August 1857-June 1858

The Collected Letters, Volume 33


JWC TO TC ; 2 September 1857; DOI: 10.1215/lt-18570902-JWC-TC-01; CL 33: 65-66


Sunny Bank Wednesday

[2 September 1857]

Oh my Dear my Dear!! You give me the idea of a sensible Christian man making himself into a spinning Dervish! Oh, “depend upon't the slower thou rides; the faster thou’llt get &c”! These dinings “before sunset”—teas “about 10”—don't I know what comes of all that, and that what comes of it is “eventually” “real mental agony in your own inside”?1 hardly to be assuaged by blue pill and castor oil, at a great expense of inward Life!— If I hadn't been coming home at anyrate your last letter would have determined me to come — i[f] just to put a spoke in your wheel—that you maynt like a furious grinding-stone fly all off in Sand!— It will be a great nuisance to you, I know, when you have got the bridle of Time shaken off your head about your heels, and your face to the wind; to be again in harness with a little steady-going animal that looks to have her corn and her mashes regular! or—lies down in the road! But, bless you, if you hadn't had a counter pull on you in the direction of order and regularity and moderation and all that stupid sort of thing where would you have been by this time? Tell me that!

Oh how I wish I were home!—that horrid journey over! Eliza Donaldson says “Not like the journey Mrs Carlyle? how odd”! “Not able to sleep at an Inn? how VERY odd!”— I declare it is a consolation for having one's nerves “all gone to smithers”2 to see how stolid and unloveable good health makes people; with the best intentions too.

I have broken to Miss Jess the fact that I am going next week—on Tuesday or Wednesday—and before that time I shall surely have made up my mind about the train. Never fear but I shall go by first class this time. only which first class? Haddington is most inconveniently situated as to the Railway—which is the reason of those strange delays of letters. No Express train stops at Longniddy3 The Night Express one may join at Dunbar4 by a cross train—but to get at the day-Express one must either sleep at Dunbar or go back to sleep at Edinr— I am undecided whether to go by day to Dunbar or Berwick5 and after hours of waiting join the Night Express—or to go from here by an ordinary Train all the way to York—stay there, sleeping or waking, all night—and take the day-Express next day— Going back to have the fuss of sleeping one night in Edinr, and hurrying in from Morningside in the morning and re travelling those sixteen miles, I cannot think of!—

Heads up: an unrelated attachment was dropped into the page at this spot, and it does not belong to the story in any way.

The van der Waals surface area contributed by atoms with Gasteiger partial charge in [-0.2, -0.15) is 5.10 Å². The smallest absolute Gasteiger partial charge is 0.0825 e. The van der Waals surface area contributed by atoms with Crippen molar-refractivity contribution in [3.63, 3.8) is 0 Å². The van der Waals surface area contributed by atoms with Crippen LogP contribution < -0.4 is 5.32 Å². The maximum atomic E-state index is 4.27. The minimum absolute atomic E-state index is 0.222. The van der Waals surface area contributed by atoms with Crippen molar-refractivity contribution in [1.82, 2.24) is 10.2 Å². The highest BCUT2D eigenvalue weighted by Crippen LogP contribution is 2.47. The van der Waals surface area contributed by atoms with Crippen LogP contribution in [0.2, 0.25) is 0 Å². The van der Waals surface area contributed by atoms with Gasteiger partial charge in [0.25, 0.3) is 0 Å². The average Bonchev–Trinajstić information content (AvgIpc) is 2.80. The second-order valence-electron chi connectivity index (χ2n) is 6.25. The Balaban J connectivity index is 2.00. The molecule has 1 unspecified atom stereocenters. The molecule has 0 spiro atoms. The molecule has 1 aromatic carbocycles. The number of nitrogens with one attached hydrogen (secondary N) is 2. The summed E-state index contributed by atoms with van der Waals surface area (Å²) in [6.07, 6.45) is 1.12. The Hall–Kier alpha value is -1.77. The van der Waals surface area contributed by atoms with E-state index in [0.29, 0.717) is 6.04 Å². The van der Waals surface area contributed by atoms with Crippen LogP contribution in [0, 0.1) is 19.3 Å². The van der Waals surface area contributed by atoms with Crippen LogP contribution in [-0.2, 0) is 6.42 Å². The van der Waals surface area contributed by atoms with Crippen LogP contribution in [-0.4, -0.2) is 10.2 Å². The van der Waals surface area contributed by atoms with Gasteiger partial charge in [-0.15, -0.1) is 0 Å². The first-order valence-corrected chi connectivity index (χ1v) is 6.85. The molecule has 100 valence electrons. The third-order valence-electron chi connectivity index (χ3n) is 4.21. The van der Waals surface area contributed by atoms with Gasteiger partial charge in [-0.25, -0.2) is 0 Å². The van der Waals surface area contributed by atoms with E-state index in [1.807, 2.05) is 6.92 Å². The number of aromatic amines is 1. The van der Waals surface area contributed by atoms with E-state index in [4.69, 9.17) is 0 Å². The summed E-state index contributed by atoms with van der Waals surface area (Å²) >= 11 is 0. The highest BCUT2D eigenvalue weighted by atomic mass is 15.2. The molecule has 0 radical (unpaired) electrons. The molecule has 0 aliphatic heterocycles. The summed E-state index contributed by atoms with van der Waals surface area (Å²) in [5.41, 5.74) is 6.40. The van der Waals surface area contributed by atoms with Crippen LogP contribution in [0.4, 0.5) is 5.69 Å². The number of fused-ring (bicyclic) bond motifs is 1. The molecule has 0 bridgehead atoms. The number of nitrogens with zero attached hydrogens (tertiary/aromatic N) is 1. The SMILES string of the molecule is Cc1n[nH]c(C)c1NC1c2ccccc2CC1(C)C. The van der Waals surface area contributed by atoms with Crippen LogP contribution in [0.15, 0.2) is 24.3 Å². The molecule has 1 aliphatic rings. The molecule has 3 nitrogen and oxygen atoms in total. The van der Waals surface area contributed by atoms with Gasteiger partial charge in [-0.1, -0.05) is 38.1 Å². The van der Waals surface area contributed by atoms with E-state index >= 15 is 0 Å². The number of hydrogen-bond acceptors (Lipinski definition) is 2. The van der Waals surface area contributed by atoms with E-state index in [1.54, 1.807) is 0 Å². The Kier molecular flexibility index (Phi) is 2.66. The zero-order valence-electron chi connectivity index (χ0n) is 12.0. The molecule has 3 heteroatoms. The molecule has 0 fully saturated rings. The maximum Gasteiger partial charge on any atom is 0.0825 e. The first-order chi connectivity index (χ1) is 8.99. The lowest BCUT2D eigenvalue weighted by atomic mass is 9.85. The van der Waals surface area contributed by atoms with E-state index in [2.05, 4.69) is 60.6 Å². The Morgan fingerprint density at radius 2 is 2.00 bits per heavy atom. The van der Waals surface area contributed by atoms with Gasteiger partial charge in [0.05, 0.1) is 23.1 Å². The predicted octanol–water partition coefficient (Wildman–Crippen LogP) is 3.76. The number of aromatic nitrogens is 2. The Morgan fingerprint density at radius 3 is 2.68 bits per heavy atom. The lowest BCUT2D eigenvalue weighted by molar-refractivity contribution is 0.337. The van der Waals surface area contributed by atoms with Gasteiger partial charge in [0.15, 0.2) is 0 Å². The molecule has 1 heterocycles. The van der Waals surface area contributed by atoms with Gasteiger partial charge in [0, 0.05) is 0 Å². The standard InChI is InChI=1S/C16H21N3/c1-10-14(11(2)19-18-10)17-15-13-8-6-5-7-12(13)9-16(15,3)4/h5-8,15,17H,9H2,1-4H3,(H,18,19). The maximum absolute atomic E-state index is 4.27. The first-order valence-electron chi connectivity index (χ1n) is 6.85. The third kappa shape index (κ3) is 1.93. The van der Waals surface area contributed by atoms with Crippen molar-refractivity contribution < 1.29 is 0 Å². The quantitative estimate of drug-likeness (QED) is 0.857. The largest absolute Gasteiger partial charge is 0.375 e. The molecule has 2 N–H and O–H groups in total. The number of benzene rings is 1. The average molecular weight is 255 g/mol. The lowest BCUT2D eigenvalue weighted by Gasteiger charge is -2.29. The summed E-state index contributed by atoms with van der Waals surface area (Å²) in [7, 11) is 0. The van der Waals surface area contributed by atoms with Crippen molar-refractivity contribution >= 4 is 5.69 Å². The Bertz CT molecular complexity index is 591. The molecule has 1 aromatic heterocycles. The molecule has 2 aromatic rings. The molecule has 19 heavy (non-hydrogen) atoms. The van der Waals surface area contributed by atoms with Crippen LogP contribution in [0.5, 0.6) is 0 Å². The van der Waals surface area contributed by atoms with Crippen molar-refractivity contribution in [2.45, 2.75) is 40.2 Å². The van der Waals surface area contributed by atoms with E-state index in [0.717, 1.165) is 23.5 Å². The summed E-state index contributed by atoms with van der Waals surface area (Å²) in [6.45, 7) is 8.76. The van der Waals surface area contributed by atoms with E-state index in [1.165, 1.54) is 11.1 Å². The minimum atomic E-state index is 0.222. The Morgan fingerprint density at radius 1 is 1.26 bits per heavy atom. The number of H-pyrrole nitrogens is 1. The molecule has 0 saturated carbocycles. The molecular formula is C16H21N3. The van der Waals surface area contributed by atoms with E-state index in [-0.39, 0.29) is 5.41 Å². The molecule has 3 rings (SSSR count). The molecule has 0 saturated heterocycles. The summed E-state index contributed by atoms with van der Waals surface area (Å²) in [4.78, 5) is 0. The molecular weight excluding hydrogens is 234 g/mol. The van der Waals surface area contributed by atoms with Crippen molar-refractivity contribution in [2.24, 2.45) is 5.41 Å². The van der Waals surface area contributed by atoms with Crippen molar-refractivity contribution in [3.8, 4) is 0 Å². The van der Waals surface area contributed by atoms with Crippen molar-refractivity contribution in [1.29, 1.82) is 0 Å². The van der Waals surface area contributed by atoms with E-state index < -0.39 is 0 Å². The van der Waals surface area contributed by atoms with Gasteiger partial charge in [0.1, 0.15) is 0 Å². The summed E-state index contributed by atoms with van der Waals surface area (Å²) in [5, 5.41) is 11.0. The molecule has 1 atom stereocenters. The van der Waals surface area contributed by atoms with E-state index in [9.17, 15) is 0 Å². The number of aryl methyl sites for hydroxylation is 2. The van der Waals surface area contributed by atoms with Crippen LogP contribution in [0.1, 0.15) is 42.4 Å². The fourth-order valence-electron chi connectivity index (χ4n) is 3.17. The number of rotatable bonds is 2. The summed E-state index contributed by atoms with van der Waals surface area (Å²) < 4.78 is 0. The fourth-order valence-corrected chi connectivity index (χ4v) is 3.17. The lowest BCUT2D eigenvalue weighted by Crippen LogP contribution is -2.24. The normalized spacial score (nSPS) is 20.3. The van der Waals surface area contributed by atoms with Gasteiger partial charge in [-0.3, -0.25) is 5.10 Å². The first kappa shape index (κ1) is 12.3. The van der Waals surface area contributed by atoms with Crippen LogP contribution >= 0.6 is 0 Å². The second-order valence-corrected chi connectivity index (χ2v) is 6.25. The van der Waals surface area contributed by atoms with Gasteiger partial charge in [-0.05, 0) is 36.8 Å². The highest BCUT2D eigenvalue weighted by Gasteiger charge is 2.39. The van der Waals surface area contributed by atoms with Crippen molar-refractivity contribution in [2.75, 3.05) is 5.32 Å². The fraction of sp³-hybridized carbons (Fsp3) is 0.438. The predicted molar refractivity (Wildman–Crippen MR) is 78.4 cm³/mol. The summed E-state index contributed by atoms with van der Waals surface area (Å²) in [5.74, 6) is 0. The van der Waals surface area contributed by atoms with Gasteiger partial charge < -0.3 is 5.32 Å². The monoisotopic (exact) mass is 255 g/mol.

At this season I would rather travel by day than by night— Then again the stopping at York would be such a nuisance Well Well! as Nancy at Craigenputtoch said of Elliot's descent from the roof—“pooh! his own weight will bring him down”!6— I shall get home surely by some force of gravitation or other!—

I haven't got thro' The American-Novel yet— It is a curious book—very nearly a good book—but spoiled, like old Sterlings famous carriage7 by pretending to be too many different things all in one— It is Quinland (a novel) or it is Varieties of American Life— Then it is an allegory (himself tell us that) symbolizing the Marriage of Genius and Religion— Then it is a note-book of Mr Wright or White's8 opinions of all the Authors he has studied—and all the general reflections he has ever made— Then it is an American Whilelm Meister9— Then it is Mr Whites realized Ideal of—a new Christian Bible! and finally one doesnt know what it is or is not. anymore than whether the style is a flagrant immitation of you, or of Goethe, or of Jean Paul10 or of Emerson— Happily “it isn't of the slightest consequence”11 which. Yours ever affly JWC